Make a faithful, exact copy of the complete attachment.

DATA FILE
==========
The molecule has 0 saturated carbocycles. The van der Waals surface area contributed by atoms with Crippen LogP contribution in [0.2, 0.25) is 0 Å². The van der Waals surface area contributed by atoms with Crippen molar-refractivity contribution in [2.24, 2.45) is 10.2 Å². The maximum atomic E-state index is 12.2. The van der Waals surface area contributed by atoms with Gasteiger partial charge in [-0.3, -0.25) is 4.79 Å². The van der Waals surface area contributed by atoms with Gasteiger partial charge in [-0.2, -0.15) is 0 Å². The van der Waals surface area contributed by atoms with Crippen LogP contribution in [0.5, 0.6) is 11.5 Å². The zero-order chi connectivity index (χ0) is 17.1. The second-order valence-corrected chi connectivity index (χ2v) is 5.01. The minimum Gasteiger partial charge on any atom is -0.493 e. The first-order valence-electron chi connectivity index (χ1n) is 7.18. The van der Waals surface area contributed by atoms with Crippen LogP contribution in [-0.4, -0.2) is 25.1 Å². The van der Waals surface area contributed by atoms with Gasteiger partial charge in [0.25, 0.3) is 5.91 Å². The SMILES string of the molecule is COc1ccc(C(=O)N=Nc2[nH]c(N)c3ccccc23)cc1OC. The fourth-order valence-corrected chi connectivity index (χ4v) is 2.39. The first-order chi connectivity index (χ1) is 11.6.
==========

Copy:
The molecule has 0 saturated carbocycles. The van der Waals surface area contributed by atoms with Crippen LogP contribution in [0.2, 0.25) is 0 Å². The van der Waals surface area contributed by atoms with Crippen molar-refractivity contribution in [2.24, 2.45) is 10.2 Å². The maximum atomic E-state index is 12.2. The van der Waals surface area contributed by atoms with Gasteiger partial charge in [-0.3, -0.25) is 4.79 Å². The van der Waals surface area contributed by atoms with Gasteiger partial charge in [-0.2, -0.15) is 0 Å². The van der Waals surface area contributed by atoms with Crippen LogP contribution in [0.5, 0.6) is 11.5 Å². The zero-order chi connectivity index (χ0) is 17.1. The second-order valence-corrected chi connectivity index (χ2v) is 5.01. The minimum Gasteiger partial charge on any atom is -0.493 e. The first-order valence-electron chi connectivity index (χ1n) is 7.18. The van der Waals surface area contributed by atoms with Crippen LogP contribution in [-0.4, -0.2) is 25.1 Å². The van der Waals surface area contributed by atoms with Gasteiger partial charge in [0.25, 0.3) is 5.91 Å². The SMILES string of the molecule is COc1ccc(C(=O)N=Nc2[nH]c(N)c3ccccc23)cc1OC. The fourth-order valence-corrected chi connectivity index (χ4v) is 2.39. The first-order chi connectivity index (χ1) is 11.6.